How the ‘Garlic Girls’ Overcame Abuse to Return to the Olympics

BEIJING — They were the feel-good story of the Winter Olympics in 2018: young women from a remote farming county who catapulted South Korea to curling glory by winning its first Olympic medal in the sport.

Then, that same year, the team the Korean press had nicknamed the“Garlic Girls” (in a nod to the iconic produce of their region) shocked the country by accusing their coaches of verbal and psychological abuse.

Nine months after their victory at the Games, the team called a surprise news conference during which they aired their grievances against their two coaches and the father of one of the coaches, who was also the vice president of the Korean Curling Federation.

The Garlic Girls said the trio swore at them, berated them if they interacted with other athletes, banned them from using social media and withheld their prize money. They also tried to sideline the team captain, Kim Eun-jung, after learning of her plans to start a family.

“To be honest, I’m not completely sure if we’re over this yet,” Kim Kyeong-ae, a team member, wrote in an email to The New York Times as she prepared for the Beijing Winter Olympics this month.

While some of South Korea’s top athletes have grown used to decades of harsh training and abuse, a younger generation has started to push back, inspired at least in part by the Garlic Girls.

Their news conference helped revive painful discussions about the mistreatment of athletes in South Korea, where nepotism, exploitation and misconduct have been common for decades. Elite sports in the country are notoriously hierarchical, with men often on top and athletes told not to question orders.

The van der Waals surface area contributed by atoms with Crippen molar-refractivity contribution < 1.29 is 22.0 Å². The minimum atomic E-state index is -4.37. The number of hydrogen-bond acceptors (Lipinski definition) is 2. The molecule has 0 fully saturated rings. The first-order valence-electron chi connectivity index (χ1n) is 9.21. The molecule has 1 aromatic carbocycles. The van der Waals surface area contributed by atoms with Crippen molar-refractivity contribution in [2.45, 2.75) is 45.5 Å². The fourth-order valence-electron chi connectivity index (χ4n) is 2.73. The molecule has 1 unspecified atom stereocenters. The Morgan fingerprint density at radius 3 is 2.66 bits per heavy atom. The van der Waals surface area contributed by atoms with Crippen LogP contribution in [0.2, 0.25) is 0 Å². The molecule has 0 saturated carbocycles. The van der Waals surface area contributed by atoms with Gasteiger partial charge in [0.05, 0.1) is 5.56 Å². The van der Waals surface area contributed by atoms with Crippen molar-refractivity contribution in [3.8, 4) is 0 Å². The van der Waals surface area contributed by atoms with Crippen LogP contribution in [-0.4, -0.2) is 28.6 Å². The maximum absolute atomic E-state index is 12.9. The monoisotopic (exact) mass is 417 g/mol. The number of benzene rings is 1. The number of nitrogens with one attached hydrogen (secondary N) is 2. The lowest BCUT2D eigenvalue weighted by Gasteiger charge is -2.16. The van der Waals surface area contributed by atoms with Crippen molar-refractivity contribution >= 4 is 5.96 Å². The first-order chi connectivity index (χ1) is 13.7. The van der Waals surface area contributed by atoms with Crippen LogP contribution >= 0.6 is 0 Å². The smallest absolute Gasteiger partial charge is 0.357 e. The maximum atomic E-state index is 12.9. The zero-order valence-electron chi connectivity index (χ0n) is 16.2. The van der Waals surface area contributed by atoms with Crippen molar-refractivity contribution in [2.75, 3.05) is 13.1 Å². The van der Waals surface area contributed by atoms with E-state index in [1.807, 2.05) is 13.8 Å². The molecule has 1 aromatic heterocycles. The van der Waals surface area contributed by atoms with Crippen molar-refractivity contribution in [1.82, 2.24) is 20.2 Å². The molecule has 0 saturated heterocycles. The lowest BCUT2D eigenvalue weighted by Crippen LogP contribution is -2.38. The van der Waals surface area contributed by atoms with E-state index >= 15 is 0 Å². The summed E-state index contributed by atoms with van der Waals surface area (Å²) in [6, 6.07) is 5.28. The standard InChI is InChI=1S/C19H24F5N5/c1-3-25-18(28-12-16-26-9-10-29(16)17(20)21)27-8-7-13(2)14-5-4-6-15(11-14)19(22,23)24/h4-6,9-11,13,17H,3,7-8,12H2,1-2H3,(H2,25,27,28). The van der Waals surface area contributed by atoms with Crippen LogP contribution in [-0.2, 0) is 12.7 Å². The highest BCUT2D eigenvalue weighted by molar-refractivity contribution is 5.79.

In 2008, the government’s National Human Rights Commission said nearly 80 percent of student athletes in middle and high schools had been subjected to physical and verbal abuse from their coaches and older teammates.

After the Garlic Girls spoke out, there was an outpouring of other accounts of abuse, including from Shim Suk-hee, a member of South Korea’s national short-track speedskating team and a two-time Olympic gold medalist, who said she had been repeatedly raped by her former coach. (Last year he was sentenced to 10 years in prison.)

Several female athletes in judo, taekwondo and wrestling also came forward to accuse their male coaches of sexual abuse.

In February 2019, after an investigation, the government said that most of the allegations made by the Garlic Girls were true. The two coaches and Kim Kyung-doo, the curling official, were banned from the sport for life.

And for the first time ever, South Korea appointed three foreign coaches to lead the women’s, men’s and mixed double curling teams at the Olympics. The Garlic Girls are set to compete against Canada in Beijing on Thursday in a round-robin match.

“Although we can’t know of and change all the corruption in the sporting world, at least in this sport we can reveal what has been going on in the hopes that it won’t happen again,” wrote Kim Kyeong-ae, 28, in her email.

But those who speak out risk being sidelined or criticized. Coaches have immense control over their athletes, who are recruited at a young age and live in dormitories. Many of them are taken out of school and feel they have no career options if they fail.

Oh Ji-hoon, a former speedskater who has trained in both the United States and South Korea, said that Korean athletes typically don’t question their coaches’ methods of discipline and training because they get used to it from a young age.